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look at who voted to -- against this bipartisan compromise to open the government, it is those kinds of people. cory bookers of the world. it's the gillibrands of new york who are trying to split the baby here a little bit. i think democrats are trying to explain, yes, we did get you childrens health care. but they are in a bad negotiating position going forward, when they used all their leverage and collapsed three days into a shutdown without extracting anything from republicans. >> good point. but at the end of the day, the daca issue is a 90/10 issue. maybe democrats can't negotiate three weeks from now, but all of those republicans have to go to their home states who care about this issue. >> they do care about the issue. republicans are going to have to answer, but they'll have to answer if the images come out when you see daca recipients being dragged out of the country
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by border security. now, they can say, trust mitch mcconnell. he said he'll put something on the table. i sat down with mark short yesterday, the legislative director for the white house, and he said for daca, the white house is essentially looking to stop the visa lottery program. they want to end the idea of immigrants bringing their family here, so-called chain migration, they want $33 billion for a border security that includes $18 billion for a wall. so the republicans are asking for a whole lot to save daca recipients. >> the wall. i could have sworn mexico was going to pay for that thing. thank you for joining us. i appreciate it. donald trump promised to spend $1 trillion to fix the nation's aging infrastructure while on the campaign trail. now, a copy of his alleged infrastructure plan has been leaked. a big chunk of it has targets in his rural base. we have details ahead. you are watching "velshi & ruhle" live on msnbc. infrastructure, we need it, but
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infrastructure of our magnificent country to crumble and decay. while protecting the environment, we will build gl m gleaming new roads, bridges, railways, waterways, tunnels and highways. we will rebuild our country with american workers, american iron, american aluminum, american steel. we will create millions of new jobs and make millions of american dreams come true. our infrastructure will again be the best in the world. >> those plans sound pretty good. an infrastructure plan could notch another win for trump in administration. they seem on promoting public/private investment, turning off democrats. let's break down what's in the leaked document with the caveat that nbc news has not yet verified it. without detailing a total cost, the plan sets aside half of all funds to create financial
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incentives for both public and private entities to compete for what they're calling milestone projects. 25% of the money is for rural projects with an emphasis on broadband internet access in remote areas. 10% of the funding is marked for transformation projects, high-risk innovations that might otherwise not get any funding. the plan emphasizes a few major categories for revitalization. transportation, water infrastructure, veterans affairs and land revitalization. on transportation of water projects, the proposal encourages deregulation and simplified bureaucracy along with public/private partnerships. it'd give the va more autonomy when it comes to the sale, construction, leasing and updating of its facilities. it'd change how the epa spends money on cleanup projects. why is this necessary? the american society of civil engineers gives our country's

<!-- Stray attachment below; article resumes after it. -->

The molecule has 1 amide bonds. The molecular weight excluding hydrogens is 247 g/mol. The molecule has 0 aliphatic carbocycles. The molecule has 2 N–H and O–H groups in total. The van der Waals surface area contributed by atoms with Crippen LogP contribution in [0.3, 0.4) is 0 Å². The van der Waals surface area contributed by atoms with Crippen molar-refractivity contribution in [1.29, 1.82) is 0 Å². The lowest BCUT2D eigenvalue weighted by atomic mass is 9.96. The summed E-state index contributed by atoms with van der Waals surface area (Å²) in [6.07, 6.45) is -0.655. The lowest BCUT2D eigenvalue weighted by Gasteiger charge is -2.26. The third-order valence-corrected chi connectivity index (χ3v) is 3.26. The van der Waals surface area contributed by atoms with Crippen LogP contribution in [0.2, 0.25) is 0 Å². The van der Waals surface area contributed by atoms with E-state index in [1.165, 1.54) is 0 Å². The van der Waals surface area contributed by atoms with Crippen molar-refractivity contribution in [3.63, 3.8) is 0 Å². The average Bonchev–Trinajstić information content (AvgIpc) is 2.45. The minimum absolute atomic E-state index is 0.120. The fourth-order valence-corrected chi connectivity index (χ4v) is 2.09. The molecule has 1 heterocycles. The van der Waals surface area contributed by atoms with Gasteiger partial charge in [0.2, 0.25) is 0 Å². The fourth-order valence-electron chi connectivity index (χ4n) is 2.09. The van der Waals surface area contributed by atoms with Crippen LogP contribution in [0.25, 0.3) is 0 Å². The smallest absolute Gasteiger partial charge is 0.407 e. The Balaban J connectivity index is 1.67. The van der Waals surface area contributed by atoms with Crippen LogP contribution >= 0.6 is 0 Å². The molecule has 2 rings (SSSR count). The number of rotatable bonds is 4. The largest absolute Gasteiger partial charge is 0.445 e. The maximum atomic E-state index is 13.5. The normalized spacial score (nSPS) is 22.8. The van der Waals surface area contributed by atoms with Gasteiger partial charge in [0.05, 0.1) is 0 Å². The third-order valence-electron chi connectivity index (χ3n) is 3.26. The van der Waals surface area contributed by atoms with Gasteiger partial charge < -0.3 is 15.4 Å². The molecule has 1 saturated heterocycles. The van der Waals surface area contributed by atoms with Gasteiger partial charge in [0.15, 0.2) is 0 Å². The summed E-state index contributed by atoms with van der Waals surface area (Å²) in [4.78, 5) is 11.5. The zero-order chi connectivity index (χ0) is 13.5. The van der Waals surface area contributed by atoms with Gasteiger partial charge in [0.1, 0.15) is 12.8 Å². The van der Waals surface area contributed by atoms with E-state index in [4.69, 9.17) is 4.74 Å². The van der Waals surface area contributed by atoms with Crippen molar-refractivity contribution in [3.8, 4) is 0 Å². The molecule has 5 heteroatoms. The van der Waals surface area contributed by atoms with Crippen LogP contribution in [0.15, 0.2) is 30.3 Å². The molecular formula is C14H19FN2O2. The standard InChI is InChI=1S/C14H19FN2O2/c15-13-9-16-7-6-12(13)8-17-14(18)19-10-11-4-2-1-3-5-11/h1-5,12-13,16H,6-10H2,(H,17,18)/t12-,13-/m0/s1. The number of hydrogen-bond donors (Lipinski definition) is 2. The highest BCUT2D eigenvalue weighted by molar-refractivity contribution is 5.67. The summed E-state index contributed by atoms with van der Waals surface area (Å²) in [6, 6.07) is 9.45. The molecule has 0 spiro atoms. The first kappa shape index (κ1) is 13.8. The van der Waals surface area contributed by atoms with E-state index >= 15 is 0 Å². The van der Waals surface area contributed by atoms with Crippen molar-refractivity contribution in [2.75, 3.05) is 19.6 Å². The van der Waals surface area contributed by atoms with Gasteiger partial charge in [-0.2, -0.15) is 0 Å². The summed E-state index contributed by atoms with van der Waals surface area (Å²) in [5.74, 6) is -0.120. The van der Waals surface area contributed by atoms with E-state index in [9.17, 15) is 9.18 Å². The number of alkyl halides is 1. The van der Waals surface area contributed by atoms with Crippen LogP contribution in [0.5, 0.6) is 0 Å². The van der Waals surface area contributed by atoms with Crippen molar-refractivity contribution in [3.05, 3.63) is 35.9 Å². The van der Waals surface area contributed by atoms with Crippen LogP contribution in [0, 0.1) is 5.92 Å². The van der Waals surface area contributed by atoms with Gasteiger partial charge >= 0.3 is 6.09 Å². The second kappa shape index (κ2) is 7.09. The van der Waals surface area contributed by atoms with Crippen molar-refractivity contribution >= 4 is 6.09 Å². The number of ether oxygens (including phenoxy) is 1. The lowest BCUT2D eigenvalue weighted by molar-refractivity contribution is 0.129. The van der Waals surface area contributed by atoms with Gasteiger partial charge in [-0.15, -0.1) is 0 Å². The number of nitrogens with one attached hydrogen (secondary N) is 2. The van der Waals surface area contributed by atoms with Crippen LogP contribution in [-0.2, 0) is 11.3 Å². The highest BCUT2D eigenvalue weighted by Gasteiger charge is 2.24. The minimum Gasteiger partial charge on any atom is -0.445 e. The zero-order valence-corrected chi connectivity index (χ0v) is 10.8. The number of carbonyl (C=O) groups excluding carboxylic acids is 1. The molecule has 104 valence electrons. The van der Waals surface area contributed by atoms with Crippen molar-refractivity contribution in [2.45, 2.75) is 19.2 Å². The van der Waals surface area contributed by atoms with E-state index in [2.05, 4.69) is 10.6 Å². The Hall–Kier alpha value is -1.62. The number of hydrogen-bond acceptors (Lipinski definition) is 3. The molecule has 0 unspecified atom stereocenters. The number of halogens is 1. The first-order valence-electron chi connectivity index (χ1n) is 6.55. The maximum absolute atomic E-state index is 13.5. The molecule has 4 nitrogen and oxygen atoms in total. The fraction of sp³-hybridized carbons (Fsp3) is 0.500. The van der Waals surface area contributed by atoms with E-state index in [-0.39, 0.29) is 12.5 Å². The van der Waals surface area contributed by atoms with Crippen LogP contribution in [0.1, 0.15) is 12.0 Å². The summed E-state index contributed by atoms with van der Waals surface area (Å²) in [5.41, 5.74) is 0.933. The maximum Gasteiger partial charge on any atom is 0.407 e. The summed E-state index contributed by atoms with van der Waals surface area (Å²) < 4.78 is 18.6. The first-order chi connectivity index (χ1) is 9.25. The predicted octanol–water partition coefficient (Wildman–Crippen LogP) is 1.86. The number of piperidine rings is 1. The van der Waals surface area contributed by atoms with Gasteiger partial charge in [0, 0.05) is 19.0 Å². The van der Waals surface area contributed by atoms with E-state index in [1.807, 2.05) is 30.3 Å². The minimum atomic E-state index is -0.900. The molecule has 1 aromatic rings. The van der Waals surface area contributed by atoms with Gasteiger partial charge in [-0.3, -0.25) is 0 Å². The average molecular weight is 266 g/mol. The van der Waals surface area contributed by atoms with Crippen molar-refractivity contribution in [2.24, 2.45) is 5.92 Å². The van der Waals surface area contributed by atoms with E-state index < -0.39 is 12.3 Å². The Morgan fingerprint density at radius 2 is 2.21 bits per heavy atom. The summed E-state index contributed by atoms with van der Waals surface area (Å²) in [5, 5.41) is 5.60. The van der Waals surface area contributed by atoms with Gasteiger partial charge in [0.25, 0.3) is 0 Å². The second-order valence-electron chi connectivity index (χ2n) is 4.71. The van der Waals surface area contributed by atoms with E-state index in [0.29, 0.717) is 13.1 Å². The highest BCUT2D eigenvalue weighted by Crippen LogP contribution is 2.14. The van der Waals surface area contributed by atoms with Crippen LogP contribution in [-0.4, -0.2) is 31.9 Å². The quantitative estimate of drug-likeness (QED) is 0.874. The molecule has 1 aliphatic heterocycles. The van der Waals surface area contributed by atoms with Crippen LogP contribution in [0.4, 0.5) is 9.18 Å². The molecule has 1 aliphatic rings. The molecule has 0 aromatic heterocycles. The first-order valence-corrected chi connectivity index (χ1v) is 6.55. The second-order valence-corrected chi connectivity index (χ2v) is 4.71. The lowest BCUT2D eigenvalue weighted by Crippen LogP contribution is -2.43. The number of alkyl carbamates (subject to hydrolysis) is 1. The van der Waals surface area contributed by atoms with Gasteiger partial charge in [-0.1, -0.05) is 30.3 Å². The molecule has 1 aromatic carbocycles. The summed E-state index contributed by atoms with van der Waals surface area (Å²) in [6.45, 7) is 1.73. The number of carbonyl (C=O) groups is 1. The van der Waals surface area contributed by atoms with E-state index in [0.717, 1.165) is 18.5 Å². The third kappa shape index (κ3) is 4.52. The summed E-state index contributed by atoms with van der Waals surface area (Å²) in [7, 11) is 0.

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infrastructure a d plus. help is needed all over. in rhode island, 25% of bridges are under code. in connecticut, 57% of roads are in poor condition. in texas, over 1,000 dams are considered a high hazard. and the cost of hawaii's combined drinking and wastewater needs over $3 billion. the former secretary of transportation under president obama joins me now. first, we have to reiterate that the plans may not represent the administration's current intentions. having said that, you and i both know, an infrastructure overhaul is urgent. why hasn't it happened thus far? that's what people don't seem to understand. >> well, i think the reason it hasn't happened, stephanie, is mainly because congress hasn't been able to figure out how to pay for it. what you outlined there, which is outlined in this paper, which has been talked about, is we all
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know of roads that need to be fixed. there are 60,000 structurally deficient bridges in america today. 50, 60 year old transit systems all over america needs new cars and infrastructure. the problem for congress has always been, how do we pay for it? look, public/private partnerships, fine. we did a lot of public/private partnerships when i was at dot in obama's first administration. you need to do more. you need a big pot of money. you need to create other pots of money. in order for congress to really enact a strong, big infrastructure program, they have to increase the gas tax, have hasn't been raised in 23 years. they have to give states the opportunity to toll. they have to do an infrastructure bank. they have to do public/private partnerships. they have to create five or six pots of money that then can be used to fix up america.